Nonparametric Mixture Models

Project: Research project

Project Details


While many individual human differences are obvious to the casual observer - differences in height, weight, hair color or complexion, for example - arguably the more important individual differences, from a behavioral science perspective, are latent and not observed. This project will develop statistical methods for separating a given population into its distinct component distributions, including estimation of the number of components and nonparametric estimation of the component distributions. These different components reflect the latent individual differences in the population. A principal way in which this research differs from other research on mixture models is that the focus is on weakening the often strong and possibly unrealistic parametric assumptions that have, in the past, possibly limited the wider application of mixture theory. Specifically, this research will compare existing Bayesian methods to determine the number of components in a nonparametric mixture and develop new Bayesian methods. When covariate information is available, the project will study mixtures of regressions, in which a goal is the estimation of the mixing proportions as a function of the covariate(s). Finally, the project will use analytical and computer simulation methods to expand previously funded research in nonparametric mixture models to the one-way layout and multiple comparisons, an area in which traditional methods such as analysis of variance and standard nonparametric alternatives can fail to detect certain kinds of group differences.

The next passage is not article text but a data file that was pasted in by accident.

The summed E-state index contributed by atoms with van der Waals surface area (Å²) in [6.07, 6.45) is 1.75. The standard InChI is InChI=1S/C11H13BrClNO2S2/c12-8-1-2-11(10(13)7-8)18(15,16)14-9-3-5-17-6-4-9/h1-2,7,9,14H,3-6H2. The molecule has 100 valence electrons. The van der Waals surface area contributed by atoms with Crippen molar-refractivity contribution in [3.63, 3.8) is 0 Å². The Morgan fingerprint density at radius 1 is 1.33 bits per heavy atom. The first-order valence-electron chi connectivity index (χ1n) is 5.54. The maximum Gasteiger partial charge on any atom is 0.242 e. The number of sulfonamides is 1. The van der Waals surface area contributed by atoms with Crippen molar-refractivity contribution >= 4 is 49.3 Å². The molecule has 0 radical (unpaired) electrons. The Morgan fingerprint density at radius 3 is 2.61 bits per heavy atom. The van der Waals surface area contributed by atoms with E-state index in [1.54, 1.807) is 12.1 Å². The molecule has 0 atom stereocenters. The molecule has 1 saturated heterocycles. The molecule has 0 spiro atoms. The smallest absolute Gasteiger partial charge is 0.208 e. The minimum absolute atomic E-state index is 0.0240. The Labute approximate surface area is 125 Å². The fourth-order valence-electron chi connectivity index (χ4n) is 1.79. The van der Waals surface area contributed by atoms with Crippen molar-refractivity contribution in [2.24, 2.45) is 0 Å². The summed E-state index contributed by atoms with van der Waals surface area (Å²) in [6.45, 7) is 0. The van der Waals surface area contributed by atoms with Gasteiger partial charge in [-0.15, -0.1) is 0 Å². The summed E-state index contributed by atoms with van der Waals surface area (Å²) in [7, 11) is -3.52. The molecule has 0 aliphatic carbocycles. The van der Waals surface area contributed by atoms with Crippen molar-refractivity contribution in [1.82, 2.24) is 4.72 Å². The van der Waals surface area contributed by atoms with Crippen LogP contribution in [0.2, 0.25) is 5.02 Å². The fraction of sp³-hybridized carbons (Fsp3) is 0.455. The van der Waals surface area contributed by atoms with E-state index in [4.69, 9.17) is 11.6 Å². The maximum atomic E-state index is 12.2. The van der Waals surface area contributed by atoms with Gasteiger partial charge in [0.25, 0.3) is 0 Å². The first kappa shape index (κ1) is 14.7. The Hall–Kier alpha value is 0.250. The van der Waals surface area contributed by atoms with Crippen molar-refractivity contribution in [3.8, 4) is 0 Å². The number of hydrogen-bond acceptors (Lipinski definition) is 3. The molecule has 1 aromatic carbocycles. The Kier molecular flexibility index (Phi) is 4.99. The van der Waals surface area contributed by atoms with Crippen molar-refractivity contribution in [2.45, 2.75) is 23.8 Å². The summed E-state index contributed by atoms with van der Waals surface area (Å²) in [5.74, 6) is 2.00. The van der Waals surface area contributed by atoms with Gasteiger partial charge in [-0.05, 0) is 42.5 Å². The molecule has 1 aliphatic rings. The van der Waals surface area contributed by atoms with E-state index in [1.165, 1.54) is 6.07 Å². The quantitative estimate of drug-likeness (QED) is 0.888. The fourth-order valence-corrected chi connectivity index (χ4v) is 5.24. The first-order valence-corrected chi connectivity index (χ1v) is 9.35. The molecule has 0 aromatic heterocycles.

The mixture models developed in this project make it possible to both conceptualize and identify individual latent differences such as differences in thinking styles. These mixtures provide not only a useful conceptual perspective but a practical one as well, in that it is possible to identify, at the level of the individual, which cognitive strategy (for example) a person most likely used in the solution of a problem. Having a framework for conceptualizing and identifying how growing children are different in those latent (unobserved) processes vital for effective learning and school achievement would have important implications for how learning environments are constructed. Yet the techniques developed, largely motivated by psychological concerns, are applicable to any field of scientific empirical inquiry employing statistical data analysis in which latent variables have a measurable impact. Thus, this research has broad implications for a variety of intellectual activities.

Effective start/end date9/15/058/31/09


  • National Science Foundation: $350,000.00


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